they extend equal representation to graduate students and part-time
faculty they would necessarily have to extend it to all "special interest"
groups of the MLA. This argument is, of course, specious as graduate students
already represent all other "special interests." Motion 7-5 was ruled out of order by the chair of the meeting, Elaine Showalter, suddenly
and without further discussion. As a result no vote was allowed. It was evident to all in
attendance, however, considering the previous vote margins on GSC
related motions, that 7-5 had overwhelming support had it been allowed
on the floor. It was a culminating moment wherein insiders of MLA governance were revealed as less than democratic, and hostile to graduate-student and part-time faculty initiatives.
11. Resolution 8(a)-3, submitted by the
GSC, contends that whereas the principles of open dialogue, affirmative
representation, access and inclusiveness have long been observed by this
association, be it resolved that the principle of affirmative
representation to which the association adheres in its recruitment of
candidates for nomination to ad-hoc committees, standing committees and
executive council in future be extended to include the diversity of
workplace experience and status. After a brief series of amendments to
the language, the resolution was approved by the Delegate Assembly 58 to
12. To sum up: MLA leadership exhibited throughout the session their
unwillingness to comprehend the reality of graduate student
and part-time experience. It was apparent to all,
however--full-time faculty and students alike--just how far out of touch
this leadership is from the dire state of the profession and its own
membership. Yet viewed another way this demonstrated unwillingness to engage
has provided the GSC with a tremendous opportunity--or, more to the point
obligation--to direct the MLA in the years ahead into a more
progressive, activist posture in setting standards of ethical treatment
of graduate students and part-timer workers in institutions of higher
education, and in so doing creating a more equitable professional future
for all. As Cary Nelson cracked half-humorously over dinner one night:
the MLA's a real nice ship, it's just that there's no one at the helm.
13. The standing-room-only GSC Cash Bar proved a lively hour during
which new members and crashers drank wine and conversed with
one another about various issues--prominently the GSC's increasingly
important role nationally and at individual institutions. It was the
largest gathering of people in the annual GSC Cash Bar history, and the
excitement in the air was electric as it was evident to all that the GSC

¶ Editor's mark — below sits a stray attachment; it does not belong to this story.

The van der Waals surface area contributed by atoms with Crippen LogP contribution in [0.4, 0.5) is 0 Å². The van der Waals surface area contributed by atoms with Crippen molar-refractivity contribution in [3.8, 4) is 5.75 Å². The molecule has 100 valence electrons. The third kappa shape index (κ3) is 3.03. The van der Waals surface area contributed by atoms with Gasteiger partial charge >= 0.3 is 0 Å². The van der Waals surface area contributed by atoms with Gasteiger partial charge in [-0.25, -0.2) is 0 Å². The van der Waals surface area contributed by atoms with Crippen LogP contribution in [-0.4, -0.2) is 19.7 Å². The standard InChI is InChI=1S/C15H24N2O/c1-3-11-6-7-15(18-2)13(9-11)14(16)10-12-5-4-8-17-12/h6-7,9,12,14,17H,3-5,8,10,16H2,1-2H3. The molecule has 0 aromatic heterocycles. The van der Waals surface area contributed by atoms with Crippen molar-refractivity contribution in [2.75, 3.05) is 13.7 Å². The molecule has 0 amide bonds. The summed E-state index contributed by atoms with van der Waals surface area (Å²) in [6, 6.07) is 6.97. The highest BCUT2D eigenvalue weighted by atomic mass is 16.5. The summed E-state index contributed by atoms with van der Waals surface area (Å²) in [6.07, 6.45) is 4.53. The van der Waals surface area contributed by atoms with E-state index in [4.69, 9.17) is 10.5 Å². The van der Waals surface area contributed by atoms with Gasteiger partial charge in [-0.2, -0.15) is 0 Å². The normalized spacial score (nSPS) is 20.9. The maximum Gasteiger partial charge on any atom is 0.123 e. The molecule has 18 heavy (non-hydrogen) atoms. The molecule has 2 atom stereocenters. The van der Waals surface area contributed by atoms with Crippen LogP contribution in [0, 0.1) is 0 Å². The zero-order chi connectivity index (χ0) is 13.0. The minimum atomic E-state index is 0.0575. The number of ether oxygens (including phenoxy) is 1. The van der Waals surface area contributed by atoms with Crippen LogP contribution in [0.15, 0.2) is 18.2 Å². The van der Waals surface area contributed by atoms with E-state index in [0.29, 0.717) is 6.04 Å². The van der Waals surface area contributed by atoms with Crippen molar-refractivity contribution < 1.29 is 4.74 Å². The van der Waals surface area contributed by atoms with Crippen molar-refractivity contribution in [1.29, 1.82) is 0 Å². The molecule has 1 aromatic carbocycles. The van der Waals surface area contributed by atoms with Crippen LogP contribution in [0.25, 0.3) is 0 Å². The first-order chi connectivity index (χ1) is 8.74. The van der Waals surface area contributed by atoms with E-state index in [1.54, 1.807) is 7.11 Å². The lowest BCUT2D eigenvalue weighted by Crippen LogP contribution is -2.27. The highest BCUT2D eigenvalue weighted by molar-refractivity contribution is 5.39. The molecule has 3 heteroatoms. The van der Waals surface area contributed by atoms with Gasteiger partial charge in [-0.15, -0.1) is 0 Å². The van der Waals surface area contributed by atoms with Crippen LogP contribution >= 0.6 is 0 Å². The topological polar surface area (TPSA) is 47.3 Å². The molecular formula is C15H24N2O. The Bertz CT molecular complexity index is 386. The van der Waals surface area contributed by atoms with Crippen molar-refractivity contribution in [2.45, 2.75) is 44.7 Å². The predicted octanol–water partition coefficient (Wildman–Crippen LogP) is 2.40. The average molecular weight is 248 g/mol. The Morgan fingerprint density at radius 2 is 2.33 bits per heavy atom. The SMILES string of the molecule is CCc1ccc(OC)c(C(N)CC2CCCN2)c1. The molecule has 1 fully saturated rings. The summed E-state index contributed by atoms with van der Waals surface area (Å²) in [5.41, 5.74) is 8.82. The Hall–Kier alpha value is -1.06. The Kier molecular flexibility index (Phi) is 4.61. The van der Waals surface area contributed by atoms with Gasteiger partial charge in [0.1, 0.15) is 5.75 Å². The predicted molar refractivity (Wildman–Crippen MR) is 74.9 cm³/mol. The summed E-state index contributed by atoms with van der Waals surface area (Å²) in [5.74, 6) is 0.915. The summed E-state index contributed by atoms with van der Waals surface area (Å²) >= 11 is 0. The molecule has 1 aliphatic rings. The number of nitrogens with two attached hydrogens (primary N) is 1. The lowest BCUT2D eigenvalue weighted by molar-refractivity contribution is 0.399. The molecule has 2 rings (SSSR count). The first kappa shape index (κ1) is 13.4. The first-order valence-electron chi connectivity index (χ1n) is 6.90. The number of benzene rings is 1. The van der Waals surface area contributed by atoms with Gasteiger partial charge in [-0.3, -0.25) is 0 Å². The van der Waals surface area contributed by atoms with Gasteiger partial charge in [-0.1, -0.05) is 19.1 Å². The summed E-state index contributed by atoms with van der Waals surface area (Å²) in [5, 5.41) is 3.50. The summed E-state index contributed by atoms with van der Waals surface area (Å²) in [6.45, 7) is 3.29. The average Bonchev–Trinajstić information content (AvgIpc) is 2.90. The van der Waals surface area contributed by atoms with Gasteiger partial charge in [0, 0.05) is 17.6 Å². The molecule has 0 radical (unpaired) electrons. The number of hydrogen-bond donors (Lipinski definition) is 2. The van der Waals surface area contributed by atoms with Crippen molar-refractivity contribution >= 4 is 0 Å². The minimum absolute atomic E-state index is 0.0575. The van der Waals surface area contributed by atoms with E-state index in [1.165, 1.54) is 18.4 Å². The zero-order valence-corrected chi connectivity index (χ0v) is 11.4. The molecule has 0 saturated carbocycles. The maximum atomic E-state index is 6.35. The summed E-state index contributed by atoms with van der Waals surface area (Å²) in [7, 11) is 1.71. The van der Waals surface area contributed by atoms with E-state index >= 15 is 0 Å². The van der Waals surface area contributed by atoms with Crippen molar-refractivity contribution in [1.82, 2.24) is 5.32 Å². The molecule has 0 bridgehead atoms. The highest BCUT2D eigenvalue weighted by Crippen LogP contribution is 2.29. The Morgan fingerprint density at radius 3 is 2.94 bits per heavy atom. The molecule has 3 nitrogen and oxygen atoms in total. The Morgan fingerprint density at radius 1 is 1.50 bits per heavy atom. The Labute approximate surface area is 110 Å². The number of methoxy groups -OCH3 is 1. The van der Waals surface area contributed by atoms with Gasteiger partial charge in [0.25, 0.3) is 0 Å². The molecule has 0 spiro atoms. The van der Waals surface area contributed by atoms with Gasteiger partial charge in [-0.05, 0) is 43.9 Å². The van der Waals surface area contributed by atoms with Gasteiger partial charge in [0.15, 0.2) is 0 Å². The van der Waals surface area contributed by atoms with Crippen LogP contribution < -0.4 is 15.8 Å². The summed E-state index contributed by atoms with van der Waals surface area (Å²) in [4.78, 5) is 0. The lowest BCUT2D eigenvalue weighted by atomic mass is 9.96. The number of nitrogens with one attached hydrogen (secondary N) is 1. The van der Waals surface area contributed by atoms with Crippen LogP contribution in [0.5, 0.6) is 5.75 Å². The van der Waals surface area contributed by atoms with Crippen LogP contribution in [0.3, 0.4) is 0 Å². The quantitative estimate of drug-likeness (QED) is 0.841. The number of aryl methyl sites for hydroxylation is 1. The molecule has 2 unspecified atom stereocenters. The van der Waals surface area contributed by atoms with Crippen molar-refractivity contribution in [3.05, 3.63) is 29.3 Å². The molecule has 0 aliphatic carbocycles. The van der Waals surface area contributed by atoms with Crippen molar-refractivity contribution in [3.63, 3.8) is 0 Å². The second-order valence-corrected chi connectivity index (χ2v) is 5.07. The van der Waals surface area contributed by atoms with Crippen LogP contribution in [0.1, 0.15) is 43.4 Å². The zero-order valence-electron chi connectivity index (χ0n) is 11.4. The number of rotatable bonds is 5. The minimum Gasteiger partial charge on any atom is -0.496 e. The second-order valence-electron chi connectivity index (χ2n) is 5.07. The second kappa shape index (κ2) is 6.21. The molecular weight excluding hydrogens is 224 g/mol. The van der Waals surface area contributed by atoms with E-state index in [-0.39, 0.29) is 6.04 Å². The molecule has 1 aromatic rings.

was on the map in a big way. The only downside was that the time seemed
to fly past, and thus several groups of new and old acquaintances
ventured out into the Toronto night to explore the great restaurants and
pubs and thereby continue their conversations (usually at the guidance
of expert resident Vicky Smallman). And finally, on the last day of the
convention, the GSC-sponsored panel "Organizing Locally, Acting
(Inter)Nationally" merged with the Marxist Literary Group and attended
to such issues as student organizing in California (all nine state
schools), lobbying the Texas Legislature, renovating the CUNY house of
labor, and, of course, the need for more "flirting" and "sex" in GSC
organizing activities. The individual
talks emphasized action, but perhaps more importantly they were personal
and moving, exhibiting qualities absent from so much of the academic
world, and this warm reminder from the panel brought home an aspect of
the GSC that to our experience has made it unique. The 97 Toronto Convention
was, by any measure, a very big success for the GSC. It is now
crucially important that members of the Caucus build on this success in
preparation for San Francisco by becoming actively engaged, with
whatever time can be afforded, in committee and/or other work.
14. The following are the 1998 GSC Committees.
15. Membership Committee: Continues the remarkably successful work of
reaching out to graduate programs throughout North America.
Heather Julien (CUNY), Chair; Anne Rascon (Cornell); Patty Suppes (UNC
Chapel Hill); Rick Lee (Rutgers); Ellie Kennedy (Queens--Canada).
Sonja Streuber (UC Davis); Le'a Kent (U of Washington).
16. Publicity Committee: Acts as the public relations arm of the GSC,
disseminating press releases, writing GSC-related articles, and creating
new projects such as videography.
Rick Magee (Fordham), Chair; Christian Gregory (U of Florida); Jean
17. Elections Committee: Facilitates GSC internal elections as well as
coordinates GSC members to run and vote in MLA elections.
Kate Burns (UC San Diego) and Eric Grekowicz (Michigan State),
Co-Chairs; Vicky Smallman (McMaster).
18. Governance Committee: Structures internal GSC issues as well as
motions and resolutions brought before the MLA.
Greg Bezkorovainy (CUNY) and Jonathan Singer (UC Irvine), Co-Chairs; Leo
Parascandola (CUNY); Margaret Loose (U of Iowa--summer).
19. Electronic Organizing Committee: Structures the GSC virtual
community and implements cyber-design, including the GSC website and
Kent Puckett (Columbia) and Matt Kirschenbaum (Virginia), Co-Chairs;
Matthew Gold (CUNY); Arnab Chakladar (USC).
20. Treasurer/Fundraising Committee: Oversees GSC banking practices,
tracks membership and dues, and engages in fundraising.
Jennifer Lemberg (CUNY), Chair; Rebecca Hussey (Fordham); Eliza
21. Liaison Committee: Defines the GSC's role in communicating with
and reaching out to affiliated organizations and non-MLA groups.
Bill Pannapacker (Harvard), Chair; Julie Schmid (U of Iowa).
22. MLA Delegate Assembly Members: Promotes GSC concerns in the DA and
reports back to GSC membership.
Mark Kelley (CUNY); Marc Bousquet (Indiana); Joe Aimone (UC Davis); and
Eric Grekowicz (Michigan State) are elected members of the DA.
23. MLA Executive Council.
Kirsten Christiansen (U of Texas) is an elected member of the EC.
24. MLA Elections Committee.
Laura Sullivan (U of Florida); Joe Aimone (UC Davis); and Paul Lauter
(Trinity) are elected members of the Elections Committee.
25. Mary Refling (Columbia) will serve her first term as Godmother to
26. Brilliant ideas, suggestions for new committees, thoughts on ways
the GSC can help at your home institution, and queries are encouraged
and should be directed to Mark Kelley, First VP-GSC
(firstname.lastname@example.org), Bill Pannapacker(email@example.com),
and/or Mary Refling (firstname.lastname@example.org).
Mark Kelley, City University of New York